It’s that time of year again – financially we’re running on empty – time to pay your yearly dues – they haven’t changed from last year:


– $20/month for waged or preferably $240 for the year in advance – we’re still offering a free kit (badge or base) or, this year, an LED throwie pack if you pay for the year

– for the unwaged and students – a gold coin please in the blue box

– if you’re a member so are your kids

– no one will be turned away

Fab8NZ Un-Conference and Academic Symposium

Here are the Fab8nz conference talk slides that I used for the talk I just gave. Included in these slides are three video clips that can be found on YouTube:

– The KamerMaker Grand Opening with a first print of their 2x2x3.4m 3D printer is here.

– The making of the conductive ink for a ballpoint pen is here.

– The Solar Sinter video is here.

There are also a number of other resources that are also mentioned:

– Vik Ollivers website where he has blogged about some of his techniques for constructing the “fiddly bits” of a Reprap extruder.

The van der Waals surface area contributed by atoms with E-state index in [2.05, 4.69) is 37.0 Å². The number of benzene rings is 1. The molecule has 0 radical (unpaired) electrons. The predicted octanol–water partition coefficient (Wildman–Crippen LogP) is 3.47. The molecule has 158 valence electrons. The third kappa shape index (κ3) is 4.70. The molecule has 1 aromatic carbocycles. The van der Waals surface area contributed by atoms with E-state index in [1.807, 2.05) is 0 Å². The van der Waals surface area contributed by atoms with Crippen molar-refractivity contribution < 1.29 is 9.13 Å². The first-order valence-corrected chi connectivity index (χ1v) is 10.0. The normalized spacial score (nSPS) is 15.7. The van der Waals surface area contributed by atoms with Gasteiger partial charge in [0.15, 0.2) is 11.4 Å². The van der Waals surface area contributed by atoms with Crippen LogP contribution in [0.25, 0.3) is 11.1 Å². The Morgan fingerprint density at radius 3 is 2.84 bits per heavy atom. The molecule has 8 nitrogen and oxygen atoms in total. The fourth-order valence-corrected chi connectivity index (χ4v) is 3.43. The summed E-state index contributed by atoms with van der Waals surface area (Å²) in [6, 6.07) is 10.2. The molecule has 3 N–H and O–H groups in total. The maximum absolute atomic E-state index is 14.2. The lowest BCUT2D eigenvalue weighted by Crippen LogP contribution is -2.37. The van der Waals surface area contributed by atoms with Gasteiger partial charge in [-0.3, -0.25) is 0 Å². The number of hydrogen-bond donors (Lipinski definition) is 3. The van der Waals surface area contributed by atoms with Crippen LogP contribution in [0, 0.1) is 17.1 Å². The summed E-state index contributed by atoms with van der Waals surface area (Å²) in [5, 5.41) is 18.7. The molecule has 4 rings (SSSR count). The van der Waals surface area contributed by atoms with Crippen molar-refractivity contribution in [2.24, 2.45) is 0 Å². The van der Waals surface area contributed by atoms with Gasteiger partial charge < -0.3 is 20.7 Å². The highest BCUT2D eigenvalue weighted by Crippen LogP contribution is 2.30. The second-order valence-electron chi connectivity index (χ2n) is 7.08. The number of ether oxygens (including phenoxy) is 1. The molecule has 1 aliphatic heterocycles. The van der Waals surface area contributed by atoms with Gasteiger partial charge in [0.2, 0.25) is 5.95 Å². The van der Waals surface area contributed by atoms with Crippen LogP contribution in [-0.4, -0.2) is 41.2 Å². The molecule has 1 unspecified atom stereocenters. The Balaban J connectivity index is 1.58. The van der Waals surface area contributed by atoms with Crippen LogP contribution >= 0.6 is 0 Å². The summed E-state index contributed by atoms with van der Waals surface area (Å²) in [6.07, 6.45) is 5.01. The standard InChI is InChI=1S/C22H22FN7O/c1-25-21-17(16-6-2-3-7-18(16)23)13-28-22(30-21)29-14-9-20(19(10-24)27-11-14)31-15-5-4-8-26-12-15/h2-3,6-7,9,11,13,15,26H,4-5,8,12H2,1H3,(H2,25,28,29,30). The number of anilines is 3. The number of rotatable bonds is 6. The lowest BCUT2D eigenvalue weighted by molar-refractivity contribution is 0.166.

– The FabLab Store where you can buy the Hydrogen Fuel Cell and its accessories.

– The Silverlight 6 1/2 hour webcast of the Academic Symposium (ofline at the time of posting).

– The Anthony Atala TED talk about bio-printing organs where he shows the audience a bioprinted kidney.

– The Project Re upcycling website where the function of everyday items is transformed, sometimes with the help of 3D printed items.

– Markus Kayser’s  solar sinter project webpage.


I ended the talk by pointing out some of the talks at the HOPE9 conference that I had been listening to that were extremely interesting. If you do not have physical access to the DVDs I left in the Makerspace you can download the audio straight from their website. The only difference is the DVDs contain 128kbps mp3s and the website only has 16kbps and 64kbps versions.